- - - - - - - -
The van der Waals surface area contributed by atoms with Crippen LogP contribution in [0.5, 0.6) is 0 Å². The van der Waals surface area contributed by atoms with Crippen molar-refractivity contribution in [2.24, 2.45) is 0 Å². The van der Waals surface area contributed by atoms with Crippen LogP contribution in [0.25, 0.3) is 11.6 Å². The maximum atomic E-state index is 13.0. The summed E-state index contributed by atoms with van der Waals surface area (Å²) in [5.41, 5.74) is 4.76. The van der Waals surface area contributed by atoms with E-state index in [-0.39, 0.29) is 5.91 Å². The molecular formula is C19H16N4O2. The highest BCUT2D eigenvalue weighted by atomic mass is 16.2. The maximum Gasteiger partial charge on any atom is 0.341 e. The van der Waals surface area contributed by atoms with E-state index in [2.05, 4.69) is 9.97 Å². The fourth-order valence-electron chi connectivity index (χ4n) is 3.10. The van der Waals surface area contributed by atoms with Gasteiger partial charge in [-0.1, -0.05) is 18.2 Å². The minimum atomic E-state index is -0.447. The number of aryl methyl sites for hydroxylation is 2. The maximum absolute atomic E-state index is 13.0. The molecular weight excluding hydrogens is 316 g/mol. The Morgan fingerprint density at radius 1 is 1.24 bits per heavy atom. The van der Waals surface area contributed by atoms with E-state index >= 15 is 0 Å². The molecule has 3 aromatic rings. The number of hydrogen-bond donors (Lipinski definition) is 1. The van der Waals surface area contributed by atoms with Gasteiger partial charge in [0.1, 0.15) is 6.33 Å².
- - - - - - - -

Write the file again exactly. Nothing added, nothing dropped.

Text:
The van der Waals surface area contributed by atoms with Crippen LogP contribution in [0.5, 0.6) is 0 Å². The van der Waals surface area contributed by atoms with Crippen molar-refractivity contribution in [2.24, 2.45) is 0 Å². The van der Waals surface area contributed by atoms with Crippen LogP contribution in [0.25, 0.3) is 11.6 Å². The maximum atomic E-state index is 13.0. The summed E-state index contributed by atoms with van der Waals surface area (Å²) in [5.41, 5.74) is 4.76. The van der Waals surface area contributed by atoms with E-state index in [-0.39, 0.29) is 5.91 Å². The molecular formula is C19H16N4O2. The highest BCUT2D eigenvalue weighted by atomic mass is 16.2. The maximum Gasteiger partial charge on any atom is 0.341 e. The van der Waals surface area contributed by atoms with E-state index in [2.05, 4.69) is 9.97 Å². The fourth-order valence-electron chi connectivity index (χ4n) is 3.10. The van der Waals surface area contributed by atoms with Gasteiger partial charge in [-0.1, -0.05) is 18.2 Å². The minimum atomic E-state index is -0.447. The number of aryl methyl sites for hydroxylation is 2. The maximum absolute atomic E-state index is 13.0. The molecular weight excluding hydrogens is 316 g/mol. The Morgan fingerprint density at radius 1 is 1.24 bits per heavy atom. The van der Waals surface area contributed by atoms with E-state index >= 15 is 0 Å². The molecule has 3 aromatic rings. The number of hydrogen-bond donors (Lipinski definition) is 1. The van der Waals surface area contributed by atoms with Gasteiger partial charge in [0.1, 0.15) is 6.33 Å².